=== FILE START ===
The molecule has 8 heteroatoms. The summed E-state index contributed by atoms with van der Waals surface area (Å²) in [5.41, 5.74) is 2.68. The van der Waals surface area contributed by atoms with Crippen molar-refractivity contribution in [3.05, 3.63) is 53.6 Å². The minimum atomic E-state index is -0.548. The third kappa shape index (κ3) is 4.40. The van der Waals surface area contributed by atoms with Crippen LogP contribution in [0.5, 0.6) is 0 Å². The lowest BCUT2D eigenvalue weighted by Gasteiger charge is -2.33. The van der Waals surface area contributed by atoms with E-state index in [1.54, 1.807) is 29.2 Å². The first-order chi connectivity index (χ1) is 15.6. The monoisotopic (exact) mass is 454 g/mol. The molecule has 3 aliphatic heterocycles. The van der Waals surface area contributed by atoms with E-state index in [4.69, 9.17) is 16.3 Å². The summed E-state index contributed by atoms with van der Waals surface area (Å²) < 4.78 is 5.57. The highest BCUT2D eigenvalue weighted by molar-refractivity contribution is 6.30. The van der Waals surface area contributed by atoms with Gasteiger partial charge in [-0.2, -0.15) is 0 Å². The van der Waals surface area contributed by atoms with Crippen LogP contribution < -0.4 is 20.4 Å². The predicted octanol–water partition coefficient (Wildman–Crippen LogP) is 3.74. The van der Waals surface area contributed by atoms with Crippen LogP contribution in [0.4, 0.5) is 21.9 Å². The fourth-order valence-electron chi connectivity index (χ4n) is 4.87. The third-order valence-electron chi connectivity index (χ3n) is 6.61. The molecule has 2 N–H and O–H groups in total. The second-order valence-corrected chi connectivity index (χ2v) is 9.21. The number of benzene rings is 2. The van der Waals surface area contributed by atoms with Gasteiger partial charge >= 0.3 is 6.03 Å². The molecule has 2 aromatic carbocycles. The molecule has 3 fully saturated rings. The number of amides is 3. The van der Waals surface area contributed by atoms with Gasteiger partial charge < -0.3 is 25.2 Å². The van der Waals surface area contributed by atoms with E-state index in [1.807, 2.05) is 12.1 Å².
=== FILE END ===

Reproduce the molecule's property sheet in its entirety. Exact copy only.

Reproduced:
The molecule has 8 heteroatoms. The summed E-state index contributed by atoms with van der Waals surface area (Å²) in [5.41, 5.74) is 2.68. The van der Waals surface area contributed by atoms with Crippen molar-refractivity contribution in [3.05, 3.63) is 53.6 Å². The minimum atomic E-state index is -0.548. The third kappa shape index (κ3) is 4.40. The van der Waals surface area contributed by atoms with Crippen LogP contribution in [0.5, 0.6) is 0 Å². The lowest BCUT2D eigenvalue weighted by Gasteiger charge is -2.33. The van der Waals surface area contributed by atoms with E-state index in [1.54, 1.807) is 29.2 Å². The first-order chi connectivity index (χ1) is 15.6. The monoisotopic (exact) mass is 454 g/mol. The molecule has 3 aliphatic heterocycles. The van der Waals surface area contributed by atoms with E-state index in [4.69, 9.17) is 16.3 Å². The summed E-state index contributed by atoms with van der Waals surface area (Å²) < 4.78 is 5.57. The highest BCUT2D eigenvalue weighted by molar-refractivity contribution is 6.30. The van der Waals surface area contributed by atoms with Gasteiger partial charge in [-0.2, -0.15) is 0 Å². The van der Waals surface area contributed by atoms with Crippen LogP contribution < -0.4 is 20.4 Å². The predicted octanol–water partition coefficient (Wildman–Crippen LogP) is 3.74. The van der Waals surface area contributed by atoms with Crippen LogP contribution in [0.4, 0.5) is 21.9 Å². The fourth-order valence-electron chi connectivity index (χ4n) is 4.87. The third-order valence-electron chi connectivity index (χ3n) is 6.61. The molecule has 2 N–H and O–H groups in total. The second-order valence-corrected chi connectivity index (χ2v) is 9.21. The number of benzene rings is 2. The van der Waals surface area contributed by atoms with Gasteiger partial charge >= 0.3 is 6.03 Å². The molecule has 2 aromatic carbocycles. The molecule has 3 fully saturated rings. The number of amides is 3. The van der Waals surface area contributed by atoms with Gasteiger partial charge < -0.3 is 25.2 Å². The van der Waals surface area contributed by atoms with E-state index in [1.807, 2.05) is 12.1 Å².